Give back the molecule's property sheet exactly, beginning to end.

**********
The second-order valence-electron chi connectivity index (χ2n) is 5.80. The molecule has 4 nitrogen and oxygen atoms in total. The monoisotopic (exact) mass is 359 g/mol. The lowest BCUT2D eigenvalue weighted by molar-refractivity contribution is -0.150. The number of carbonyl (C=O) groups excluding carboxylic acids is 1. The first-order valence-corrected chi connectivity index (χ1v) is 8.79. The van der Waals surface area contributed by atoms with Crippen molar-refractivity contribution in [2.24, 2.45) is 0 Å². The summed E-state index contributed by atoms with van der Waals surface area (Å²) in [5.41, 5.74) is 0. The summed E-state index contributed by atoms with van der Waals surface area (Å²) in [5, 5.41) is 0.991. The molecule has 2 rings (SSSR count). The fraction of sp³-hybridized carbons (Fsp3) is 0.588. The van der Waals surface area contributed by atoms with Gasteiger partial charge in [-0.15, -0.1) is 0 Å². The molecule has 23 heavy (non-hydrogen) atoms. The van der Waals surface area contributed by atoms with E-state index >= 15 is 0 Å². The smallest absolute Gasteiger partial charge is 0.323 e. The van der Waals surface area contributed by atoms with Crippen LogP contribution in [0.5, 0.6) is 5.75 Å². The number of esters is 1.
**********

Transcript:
The second-order valence-electron chi connectivity index (χ2n) is 5.80. The molecule has 4 nitrogen and oxygen atoms in total. The monoisotopic (exact) mass is 359 g/mol. The lowest BCUT2D eigenvalue weighted by molar-refractivity contribution is -0.150. The number of carbonyl (C=O) groups excluding carboxylic acids is 1. The first-order valence-corrected chi connectivity index (χ1v) is 8.79. The van der Waals surface area contributed by atoms with Crippen molar-refractivity contribution in [2.24, 2.45) is 0 Å². The summed E-state index contributed by atoms with van der Waals surface area (Å²) in [5.41, 5.74) is 0. The summed E-state index contributed by atoms with van der Waals surface area (Å²) in [5, 5.41) is 0.991. The molecule has 2 rings (SSSR count). The fraction of sp³-hybridized carbons (Fsp3) is 0.588. The van der Waals surface area contributed by atoms with Gasteiger partial charge in [-0.15, -0.1) is 0 Å². The molecule has 23 heavy (non-hydrogen) atoms. The van der Waals surface area contributed by atoms with E-state index >= 15 is 0 Å². The smallest absolute Gasteiger partial charge is 0.323 e. The van der Waals surface area contributed by atoms with Crippen LogP contribution in [0.5, 0.6) is 5.75 Å². The number of esters is 1.